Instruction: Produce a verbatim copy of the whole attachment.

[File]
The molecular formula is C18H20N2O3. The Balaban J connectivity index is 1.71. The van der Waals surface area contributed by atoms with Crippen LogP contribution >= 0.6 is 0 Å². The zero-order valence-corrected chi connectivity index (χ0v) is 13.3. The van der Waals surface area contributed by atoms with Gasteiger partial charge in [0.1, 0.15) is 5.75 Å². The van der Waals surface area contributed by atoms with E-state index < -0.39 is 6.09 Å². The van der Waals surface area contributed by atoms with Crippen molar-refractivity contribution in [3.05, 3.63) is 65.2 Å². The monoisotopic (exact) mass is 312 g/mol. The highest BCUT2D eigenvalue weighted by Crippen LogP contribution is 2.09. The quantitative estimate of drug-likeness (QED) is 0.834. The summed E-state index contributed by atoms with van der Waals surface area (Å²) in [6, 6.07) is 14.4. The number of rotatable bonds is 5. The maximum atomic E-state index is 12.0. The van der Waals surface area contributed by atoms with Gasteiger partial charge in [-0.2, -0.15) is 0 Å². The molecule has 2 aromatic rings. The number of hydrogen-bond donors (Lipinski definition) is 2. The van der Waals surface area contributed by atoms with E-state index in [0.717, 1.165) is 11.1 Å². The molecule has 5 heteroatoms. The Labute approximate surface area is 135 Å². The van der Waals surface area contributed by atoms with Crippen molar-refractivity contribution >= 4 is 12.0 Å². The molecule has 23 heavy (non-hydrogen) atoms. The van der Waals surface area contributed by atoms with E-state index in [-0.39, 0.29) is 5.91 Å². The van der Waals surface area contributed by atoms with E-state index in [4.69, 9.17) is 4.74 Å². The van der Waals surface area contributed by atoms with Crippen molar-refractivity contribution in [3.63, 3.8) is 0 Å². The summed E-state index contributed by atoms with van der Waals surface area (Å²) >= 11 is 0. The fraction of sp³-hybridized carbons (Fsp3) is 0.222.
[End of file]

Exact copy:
The molecular formula is C18H20N2O3. The Balaban J connectivity index is 1.71. The van der Waals surface area contributed by atoms with Crippen LogP contribution >= 0.6 is 0 Å². The zero-order valence-corrected chi connectivity index (χ0v) is 13.3. The van der Waals surface area contributed by atoms with Gasteiger partial charge in [0.1, 0.15) is 5.75 Å². The van der Waals surface area contributed by atoms with E-state index < -0.39 is 6.09 Å². The van der Waals surface area contributed by atoms with Crippen molar-refractivity contribution in [3.05, 3.63) is 65.2 Å². The monoisotopic (exact) mass is 312 g/mol. The highest BCUT2D eigenvalue weighted by Crippen LogP contribution is 2.09. The quantitative estimate of drug-likeness (QED) is 0.834. The summed E-state index contributed by atoms with van der Waals surface area (Å²) in [6, 6.07) is 14.4. The number of rotatable bonds is 5. The maximum atomic E-state index is 12.0. The van der Waals surface area contributed by atoms with Gasteiger partial charge in [-0.2, -0.15) is 0 Å². The molecule has 2 aromatic rings. The number of hydrogen-bond donors (Lipinski definition) is 2. The van der Waals surface area contributed by atoms with E-state index in [0.717, 1.165) is 11.1 Å². The molecule has 5 heteroatoms. The Labute approximate surface area is 135 Å². The van der Waals surface area contributed by atoms with Crippen molar-refractivity contribution >= 4 is 12.0 Å². The molecule has 23 heavy (non-hydrogen) atoms. The van der Waals surface area contributed by atoms with E-state index in [-0.39, 0.29) is 5.91 Å². The van der Waals surface area contributed by atoms with E-state index in [4.69, 9.17) is 4.74 Å². The van der Waals surface area contributed by atoms with Crippen molar-refractivity contribution in [3.63, 3.8) is 0 Å². The summed E-state index contributed by atoms with van der Waals surface area (Å²) >= 11 is 0. The fraction of sp³-hybridized carbons (Fsp3) is 0.222.